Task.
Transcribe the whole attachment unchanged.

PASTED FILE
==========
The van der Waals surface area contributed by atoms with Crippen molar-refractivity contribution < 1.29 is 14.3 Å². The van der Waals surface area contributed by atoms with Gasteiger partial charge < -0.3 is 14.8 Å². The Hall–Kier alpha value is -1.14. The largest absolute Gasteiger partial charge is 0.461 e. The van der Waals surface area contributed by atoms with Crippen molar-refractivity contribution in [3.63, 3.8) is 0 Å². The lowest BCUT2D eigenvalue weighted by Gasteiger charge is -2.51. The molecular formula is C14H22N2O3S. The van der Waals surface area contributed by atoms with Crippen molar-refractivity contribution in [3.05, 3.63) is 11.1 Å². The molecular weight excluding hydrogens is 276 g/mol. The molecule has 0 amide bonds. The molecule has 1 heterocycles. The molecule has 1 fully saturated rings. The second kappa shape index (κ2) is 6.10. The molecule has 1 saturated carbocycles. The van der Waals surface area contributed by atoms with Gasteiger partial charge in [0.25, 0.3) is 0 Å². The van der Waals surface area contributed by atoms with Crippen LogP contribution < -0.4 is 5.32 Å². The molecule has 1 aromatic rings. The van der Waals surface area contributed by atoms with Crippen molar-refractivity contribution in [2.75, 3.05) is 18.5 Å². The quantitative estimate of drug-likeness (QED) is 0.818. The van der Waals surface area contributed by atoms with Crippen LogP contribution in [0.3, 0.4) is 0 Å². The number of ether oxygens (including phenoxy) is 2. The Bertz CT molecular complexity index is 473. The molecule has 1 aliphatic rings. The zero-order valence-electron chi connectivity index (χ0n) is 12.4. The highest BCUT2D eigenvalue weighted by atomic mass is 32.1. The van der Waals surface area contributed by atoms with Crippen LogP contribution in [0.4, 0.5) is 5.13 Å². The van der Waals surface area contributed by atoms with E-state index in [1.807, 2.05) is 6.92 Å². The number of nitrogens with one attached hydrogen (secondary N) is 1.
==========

The van der Waals surface area contributed by atoms with Crippen molar-refractivity contribution < 1.29 is 14.3 Å². The van der Waals surface area contributed by atoms with Gasteiger partial charge < -0.3 is 14.8 Å². The Hall–Kier alpha value is -1.14. The largest absolute Gasteiger partial charge is 0.461 e. The van der Waals surface area contributed by atoms with Crippen molar-refractivity contribution in [3.63, 3.8) is 0 Å². The lowest BCUT2D eigenvalue weighted by Gasteiger charge is -2.51. The molecular formula is C14H22N2O3S. The van der Waals surface area contributed by atoms with Crippen molar-refractivity contribution in [3.05, 3.63) is 11.1 Å². The molecular weight excluding hydrogens is 276 g/mol. The molecule has 0 amide bonds. The molecule has 1 heterocycles. The molecule has 1 fully saturated rings. The second kappa shape index (κ2) is 6.10. The molecule has 1 saturated carbocycles. The van der Waals surface area contributed by atoms with Gasteiger partial charge in [0.25, 0.3) is 0 Å². The van der Waals surface area contributed by atoms with Crippen LogP contribution < -0.4 is 5.32 Å². The molecule has 1 aromatic rings. The van der Waals surface area contributed by atoms with Crippen molar-refractivity contribution in [2.75, 3.05) is 18.5 Å². The quantitative estimate of drug-likeness (QED) is 0.818. The van der Waals surface area contributed by atoms with Crippen LogP contribution in [0.3, 0.4) is 0 Å². The number of ether oxygens (including phenoxy) is 2. The Bertz CT molecular complexity index is 473. The molecule has 1 aliphatic rings. The zero-order valence-electron chi connectivity index (χ0n) is 12.4. The highest BCUT2D eigenvalue weighted by atomic mass is 32.1. The van der Waals surface area contributed by atoms with Crippen LogP contribution in [0.4, 0.5) is 5.13 Å². The van der Waals surface area contributed by atoms with E-state index in [1.807, 2.05) is 6.92 Å². The number of nitrogens with one attached hydrogen (secondary N) is 1.